LinkedIn Security Breach: 8 Steps to Protect Your Passwords

With more than six million passwords leaked last week from the popular social media website LinkedIn, you might be rethinking how secure your own passwords are. There is debate over whether or not the security of the website is to blame or the regrettably obvious nature of many of its user’s passwords, but regardless of whose fault it is, you should do your part in keeping your own information safe from intruders. Taking these necessary precautions can be the difference between privacy and having your valued information shared with potentially malicious hackers.

  1. Choose wisely

    Never pick a password that’s easy to guess. If someone is attempting to hack into your account, the first things they’ll try are the obvious password ideas, including birthdays, names of your pets, and the ruefully obvious “password1.” Clues as to your password can be deduced from Facebook and other social networking outlets, so the more obscure you can make it, the better. Avoid common dictionary words and instead stick to nonsensical letter combinations and numbers. If you have trouble remembering them yourself, there are ways to keep passwords stored for reference that are virtually impossible to hack into, as described below.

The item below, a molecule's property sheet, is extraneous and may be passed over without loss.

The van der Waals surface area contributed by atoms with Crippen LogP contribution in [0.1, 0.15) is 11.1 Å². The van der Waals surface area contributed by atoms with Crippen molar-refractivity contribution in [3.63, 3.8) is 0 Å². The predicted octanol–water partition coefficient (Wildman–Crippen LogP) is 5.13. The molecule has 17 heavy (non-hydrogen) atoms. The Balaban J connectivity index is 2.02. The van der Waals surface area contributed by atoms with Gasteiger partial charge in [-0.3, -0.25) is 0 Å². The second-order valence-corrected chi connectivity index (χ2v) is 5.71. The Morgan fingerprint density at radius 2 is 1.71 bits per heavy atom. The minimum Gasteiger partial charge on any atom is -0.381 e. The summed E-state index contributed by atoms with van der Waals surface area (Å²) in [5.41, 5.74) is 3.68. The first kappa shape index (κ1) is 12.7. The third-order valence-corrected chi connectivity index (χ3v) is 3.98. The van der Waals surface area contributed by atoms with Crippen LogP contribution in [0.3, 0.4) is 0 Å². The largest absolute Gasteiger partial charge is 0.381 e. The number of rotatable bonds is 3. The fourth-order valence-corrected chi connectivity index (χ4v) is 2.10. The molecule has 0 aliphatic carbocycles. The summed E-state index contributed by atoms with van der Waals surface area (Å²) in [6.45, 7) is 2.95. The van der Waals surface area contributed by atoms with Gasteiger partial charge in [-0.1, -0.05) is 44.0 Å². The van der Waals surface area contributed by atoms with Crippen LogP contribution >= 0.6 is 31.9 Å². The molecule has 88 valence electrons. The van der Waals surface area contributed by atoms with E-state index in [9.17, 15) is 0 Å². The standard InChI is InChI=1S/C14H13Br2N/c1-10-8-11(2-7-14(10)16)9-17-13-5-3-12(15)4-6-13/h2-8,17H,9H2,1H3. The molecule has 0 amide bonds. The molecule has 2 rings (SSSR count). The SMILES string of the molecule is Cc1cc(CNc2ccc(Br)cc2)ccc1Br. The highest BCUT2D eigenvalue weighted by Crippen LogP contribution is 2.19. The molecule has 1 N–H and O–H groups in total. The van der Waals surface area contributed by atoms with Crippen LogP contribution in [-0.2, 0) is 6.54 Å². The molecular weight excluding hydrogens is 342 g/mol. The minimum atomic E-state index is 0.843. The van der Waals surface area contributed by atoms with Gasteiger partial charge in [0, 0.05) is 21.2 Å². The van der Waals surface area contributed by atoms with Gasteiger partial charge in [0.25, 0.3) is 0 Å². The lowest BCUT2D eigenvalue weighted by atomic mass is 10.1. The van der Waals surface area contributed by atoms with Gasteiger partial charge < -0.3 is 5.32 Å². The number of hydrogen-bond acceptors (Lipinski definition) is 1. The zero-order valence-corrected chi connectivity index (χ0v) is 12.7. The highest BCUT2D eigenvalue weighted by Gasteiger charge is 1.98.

2. Be wary of “official” emails

    Occasionally, you may get an odd email from Gmail or another password-protected website you use trying to bait you into surrendering your password. This is called a phishing scam. They may include attachments baring the website’s official insignia to make you believe they are legitimately affiliated with them, but never trust an email that’s trying to weasel your password out of you. For example, you may get an email that says something to the effect of “Gmail is purging inactive members. If you are an active member wishing to keep your account, please respond with your log-in and password.” Such emails are not to be trusted or responded to. A clue that they are not from legitimate websites may rest in the actual email address. For example, “[email protected]” would not be a true Gmail representative’s email.

  3. Avoid spyware and malicious attachments

    If you receive an email from an unknown sender containing an attachment, do not open the attachment. It could contain a virus that sends your information to a third party, tracking your personal information and passwords. The same applies to spyware. Use caution when browsing the internet. Often, search engines such as Google will alert you if you’re trying to access a website that it deems insecure. Spyware is sometimes negotiated in the form of a pop-up asking you if you’d like a free PC scan to make sure there’s no viral activity on your computer. Do not fall for this ruse. The “free scan” may actually install dangerous software on your computer.

  4. There’s an app for that